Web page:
Without uttering the words “white nationalism,” President Donald Trump said from Bedminster, N.J. that his administration is “closely following the terrible events” in Charlottesville, VA, and “condemns in the strongest possible terms this egregious display.” He put the blame “on many sides.”
“We condemn in the strongest possible terms this egregious display of hatred, bigotry and violence on many sides,” Trump said, then repeating, “On many sides.”
Trump then said, “It’s been going on for a long time in our country. Not Donald Trump. Not Barack Obama. This has been going on for a long, long time.”
He called on “swift restoration of law and order and the protection of innocent lives,” and said that, “No child should ever be afraid to go outside and play or be with their parents and have a good time.”
Trump then segued into a familiar check-list of his self-proclaimed accomplishments, including “absolute record employment, we have unemployment the lowest its been in almost 17 years, we have companies pouring into our country.”
“We have so many incredible things happening in our country, so when I watch Charlottesville to me it’s very, very sad.”
“Above all else, we must remember this truth: No matter our color, creed, religion or political party, we are all Americans first. We love our country. We love our God. We love our flag. We’re proud of our country. We’re proud of who we are. So we want to get the situation straightened out in Charlottesville, and we want to study it. And we want to see what we’re doing wrong as a country, where things like this can happen.”
“We have to respect each other,” Trump said. “Ideally we have to love each other.”
Trump’s comments came as a previously scheduled bill-signing at the Trump National Golf Club in Bedminster, NJ, was reconfigured to cover today’s stunning violence in Charlottesville, where white supremacists, white nationalists and alt-right groups clashed with counter-marchers including Black Lives Matter and anti-fascist organizations.
The White House, according to press pool reports, has been in contact today with the Virginia governor’s office and has spoken with Gov. Terry McAuliffe’s chief of staff. Tom Bossert, Trump’s homeland security adviser, has been in contact with local authorities.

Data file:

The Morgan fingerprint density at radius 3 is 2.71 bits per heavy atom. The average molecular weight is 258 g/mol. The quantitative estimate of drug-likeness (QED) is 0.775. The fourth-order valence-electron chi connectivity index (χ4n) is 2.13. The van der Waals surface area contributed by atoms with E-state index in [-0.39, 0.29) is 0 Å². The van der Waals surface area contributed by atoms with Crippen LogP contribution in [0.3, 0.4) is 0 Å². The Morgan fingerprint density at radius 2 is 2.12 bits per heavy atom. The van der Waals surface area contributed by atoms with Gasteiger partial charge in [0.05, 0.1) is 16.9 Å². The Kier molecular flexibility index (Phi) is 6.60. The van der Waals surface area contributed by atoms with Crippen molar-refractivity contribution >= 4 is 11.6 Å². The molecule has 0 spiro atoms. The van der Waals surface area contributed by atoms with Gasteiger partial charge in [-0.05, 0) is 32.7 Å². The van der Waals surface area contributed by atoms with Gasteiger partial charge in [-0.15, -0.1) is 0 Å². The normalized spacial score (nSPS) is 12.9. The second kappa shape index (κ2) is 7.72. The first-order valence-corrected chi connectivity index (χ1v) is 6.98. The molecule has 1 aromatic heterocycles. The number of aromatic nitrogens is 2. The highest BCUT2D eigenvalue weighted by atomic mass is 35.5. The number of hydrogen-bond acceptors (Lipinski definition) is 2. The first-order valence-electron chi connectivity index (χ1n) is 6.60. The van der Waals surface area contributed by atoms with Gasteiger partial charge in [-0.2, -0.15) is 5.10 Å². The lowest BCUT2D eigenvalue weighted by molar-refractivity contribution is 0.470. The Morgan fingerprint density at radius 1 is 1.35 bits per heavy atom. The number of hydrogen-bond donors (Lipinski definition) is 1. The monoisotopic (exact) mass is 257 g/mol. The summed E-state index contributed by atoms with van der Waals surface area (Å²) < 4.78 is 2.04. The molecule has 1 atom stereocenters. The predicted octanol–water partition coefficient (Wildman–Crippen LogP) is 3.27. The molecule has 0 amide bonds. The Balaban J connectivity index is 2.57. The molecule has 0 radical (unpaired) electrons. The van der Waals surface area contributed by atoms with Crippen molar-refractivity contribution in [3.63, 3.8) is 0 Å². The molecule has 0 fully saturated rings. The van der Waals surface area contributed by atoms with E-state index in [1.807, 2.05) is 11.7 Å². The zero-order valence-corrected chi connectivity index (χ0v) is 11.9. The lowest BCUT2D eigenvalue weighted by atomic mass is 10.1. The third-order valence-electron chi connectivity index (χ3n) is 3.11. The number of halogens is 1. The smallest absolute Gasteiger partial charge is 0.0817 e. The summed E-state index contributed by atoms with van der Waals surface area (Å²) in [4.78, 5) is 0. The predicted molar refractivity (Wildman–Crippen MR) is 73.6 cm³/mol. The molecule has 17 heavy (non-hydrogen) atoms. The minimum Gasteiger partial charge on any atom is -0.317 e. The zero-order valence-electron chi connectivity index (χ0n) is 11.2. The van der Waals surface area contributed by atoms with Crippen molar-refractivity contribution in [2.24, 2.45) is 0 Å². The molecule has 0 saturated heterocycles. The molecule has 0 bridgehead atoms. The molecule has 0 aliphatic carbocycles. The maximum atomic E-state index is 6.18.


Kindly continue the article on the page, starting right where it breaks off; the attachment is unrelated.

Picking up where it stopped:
Before Trump’s press conference, he tweeted, “We ALL must be united & condemn all that hate stands for. There is no place for this kind of violence in America. Lets come together as one!” An hour later, he tweeted “Am in Bedminster for meetings & press conference on V.A. & all that we have done, and are doing, to make it better-but Charlottesville sad!”
Trump’s reference to “V.A.” was not to Virginia, but rather to the Veterans Administration: the president’s 3 pm presser had originally been planned as a signing of the Veterans Affairs Choice and Quality Employment Act of 2017, which provides funding to extend a program that allows veterans to seek care at private medical facilities instead of just at the V.A.
Am in Bedminster for meetings & press conference on V.A. & all that we have done, and are doing, to make it better-but Charlottesville sad!
— Donald J. Trump (@realDonaldTrump) August 12, 2017
The tweets drew some criticism for not specifically blaming the white nationalist hate groups.
Donald Trump mocked Barack Obama for not calling Islamic Terrorism by its name.
Now HE must call White Supremacy Terrorism by its name.
— Joe Scarborough (@JoeNBC) August 12, 2017
The white supremacists and their bigotry do not represent our great country. All Americans should condemn this vile hatred. #Charlottesville
— Jeb Bush (@JebBush) August 12, 2017
Just before the president’s Bedminster speech, Charlottesville mayor Mike Signer thanked Trump for condemning hate “at long last,” noting “Our work here is just beginning. Yours is too.”
@realDonaldTrump, thanks, at long last, for condemning hate in speech and action. Our work here is just beginning. Yours is too.
— Mike Signer (@MikeSigner) August 12, 2017